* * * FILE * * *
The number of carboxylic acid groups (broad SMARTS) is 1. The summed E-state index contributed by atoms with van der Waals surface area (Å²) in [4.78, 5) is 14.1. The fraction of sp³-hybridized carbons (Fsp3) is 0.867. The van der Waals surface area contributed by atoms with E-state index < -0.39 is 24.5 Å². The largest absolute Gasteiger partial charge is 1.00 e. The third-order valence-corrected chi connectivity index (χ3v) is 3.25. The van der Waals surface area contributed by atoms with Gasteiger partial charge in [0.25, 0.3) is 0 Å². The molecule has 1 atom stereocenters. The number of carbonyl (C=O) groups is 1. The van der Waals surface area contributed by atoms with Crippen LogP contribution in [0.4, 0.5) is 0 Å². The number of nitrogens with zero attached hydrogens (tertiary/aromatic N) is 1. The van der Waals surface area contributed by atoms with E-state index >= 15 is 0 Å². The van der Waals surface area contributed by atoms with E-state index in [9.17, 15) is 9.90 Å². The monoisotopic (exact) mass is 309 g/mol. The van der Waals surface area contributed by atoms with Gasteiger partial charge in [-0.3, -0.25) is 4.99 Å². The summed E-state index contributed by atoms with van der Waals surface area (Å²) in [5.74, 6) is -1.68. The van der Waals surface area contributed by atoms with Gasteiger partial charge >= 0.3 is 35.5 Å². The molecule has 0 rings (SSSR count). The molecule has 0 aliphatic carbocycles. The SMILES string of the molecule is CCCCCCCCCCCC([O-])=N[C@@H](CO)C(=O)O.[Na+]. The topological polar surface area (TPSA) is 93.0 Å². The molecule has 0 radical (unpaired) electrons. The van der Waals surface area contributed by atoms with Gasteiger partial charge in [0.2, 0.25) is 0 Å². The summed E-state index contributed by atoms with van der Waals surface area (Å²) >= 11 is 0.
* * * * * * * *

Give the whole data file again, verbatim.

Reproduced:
The number of carboxylic acid groups (broad SMARTS) is 1. The summed E-state index contributed by atoms with van der Waals surface area (Å²) in [4.78, 5) is 14.1. The fraction of sp³-hybridized carbons (Fsp3) is 0.867. The van der Waals surface area contributed by atoms with E-state index < -0.39 is 24.5 Å². The largest absolute Gasteiger partial charge is 1.00 e. The third-order valence-corrected chi connectivity index (χ3v) is 3.25. The van der Waals surface area contributed by atoms with Gasteiger partial charge in [0.25, 0.3) is 0 Å². The molecule has 1 atom stereocenters. The number of carbonyl (C=O) groups is 1. The van der Waals surface area contributed by atoms with Crippen LogP contribution in [0.4, 0.5) is 0 Å². The number of nitrogens with zero attached hydrogens (tertiary/aromatic N) is 1. The van der Waals surface area contributed by atoms with E-state index >= 15 is 0 Å². The van der Waals surface area contributed by atoms with E-state index in [9.17, 15) is 9.90 Å². The monoisotopic (exact) mass is 309 g/mol. The van der Waals surface area contributed by atoms with Gasteiger partial charge in [-0.3, -0.25) is 4.99 Å². The summed E-state index contributed by atoms with van der Waals surface area (Å²) in [5.74, 6) is -1.68. The van der Waals surface area contributed by atoms with Gasteiger partial charge >= 0.3 is 35.5 Å². The molecule has 0 rings (SSSR count). The molecule has 0 aliphatic carbocycles. The SMILES string of the molecule is CCCCCCCCCCCC([O-])=N[C@@H](CO)C(=O)O.[Na+]. The topological polar surface area (TPSA) is 93.0 Å². The molecule has 0 radical (unpaired) electrons. The van der Waals surface area contributed by atoms with Gasteiger partial charge in [0.2, 0.25) is 0 Å². The summed E-state index contributed by atoms with van der Waals surface area (Å²) >= 11 is 0.